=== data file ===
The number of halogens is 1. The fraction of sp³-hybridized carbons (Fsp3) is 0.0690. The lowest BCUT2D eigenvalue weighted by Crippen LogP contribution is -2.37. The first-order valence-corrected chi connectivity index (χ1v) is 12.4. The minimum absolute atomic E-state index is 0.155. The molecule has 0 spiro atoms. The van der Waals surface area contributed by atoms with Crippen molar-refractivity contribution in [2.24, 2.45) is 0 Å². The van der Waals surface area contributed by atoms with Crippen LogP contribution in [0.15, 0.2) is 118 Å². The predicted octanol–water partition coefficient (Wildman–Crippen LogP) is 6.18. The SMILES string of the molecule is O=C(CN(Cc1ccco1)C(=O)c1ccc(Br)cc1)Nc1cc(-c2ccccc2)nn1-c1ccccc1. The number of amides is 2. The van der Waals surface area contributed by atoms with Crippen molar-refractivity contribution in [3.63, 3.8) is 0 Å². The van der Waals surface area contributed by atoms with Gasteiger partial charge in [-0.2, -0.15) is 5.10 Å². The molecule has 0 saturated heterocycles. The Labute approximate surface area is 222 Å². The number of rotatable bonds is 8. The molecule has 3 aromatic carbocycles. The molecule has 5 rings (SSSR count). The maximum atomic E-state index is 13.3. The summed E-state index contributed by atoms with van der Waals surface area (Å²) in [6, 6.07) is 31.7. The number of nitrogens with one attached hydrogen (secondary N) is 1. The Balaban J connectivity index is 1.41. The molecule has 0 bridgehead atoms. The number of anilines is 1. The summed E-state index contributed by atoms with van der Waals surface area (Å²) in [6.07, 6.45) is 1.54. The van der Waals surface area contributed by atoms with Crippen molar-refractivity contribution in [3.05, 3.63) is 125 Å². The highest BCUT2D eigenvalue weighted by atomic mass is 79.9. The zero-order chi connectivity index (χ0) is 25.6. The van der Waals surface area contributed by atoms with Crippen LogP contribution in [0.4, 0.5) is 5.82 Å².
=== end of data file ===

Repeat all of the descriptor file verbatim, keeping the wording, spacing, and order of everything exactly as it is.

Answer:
The number of halogens is 1. The fraction of sp³-hybridized carbons (Fsp3) is 0.0690. The lowest BCUT2D eigenvalue weighted by Crippen LogP contribution is -2.37. The first-order valence-corrected chi connectivity index (χ1v) is 12.4. The minimum absolute atomic E-state index is 0.155. The molecule has 0 spiro atoms. The van der Waals surface area contributed by atoms with Crippen molar-refractivity contribution in [2.24, 2.45) is 0 Å². The van der Waals surface area contributed by atoms with Crippen LogP contribution in [0.15, 0.2) is 118 Å². The predicted octanol–water partition coefficient (Wildman–Crippen LogP) is 6.18. The SMILES string of the molecule is O=C(CN(Cc1ccco1)C(=O)c1ccc(Br)cc1)Nc1cc(-c2ccccc2)nn1-c1ccccc1. The number of amides is 2. The van der Waals surface area contributed by atoms with Crippen molar-refractivity contribution in [3.63, 3.8) is 0 Å². The van der Waals surface area contributed by atoms with Gasteiger partial charge in [-0.2, -0.15) is 5.10 Å². The molecule has 0 saturated heterocycles. The Labute approximate surface area is 222 Å². The number of rotatable bonds is 8. The molecule has 3 aromatic carbocycles. The molecule has 5 rings (SSSR count). The maximum atomic E-state index is 13.3. The summed E-state index contributed by atoms with van der Waals surface area (Å²) in [6, 6.07) is 31.7. The number of nitrogens with one attached hydrogen (secondary N) is 1. The Balaban J connectivity index is 1.41. The molecule has 0 bridgehead atoms. The number of anilines is 1. The summed E-state index contributed by atoms with van der Waals surface area (Å²) in [6.07, 6.45) is 1.54. The van der Waals surface area contributed by atoms with Crippen molar-refractivity contribution in [3.05, 3.63) is 125 Å². The highest BCUT2D eigenvalue weighted by atomic mass is 79.9. The zero-order chi connectivity index (χ0) is 25.6. The van der Waals surface area contributed by atoms with Crippen LogP contribution in [0.4, 0.5) is 5.82 Å².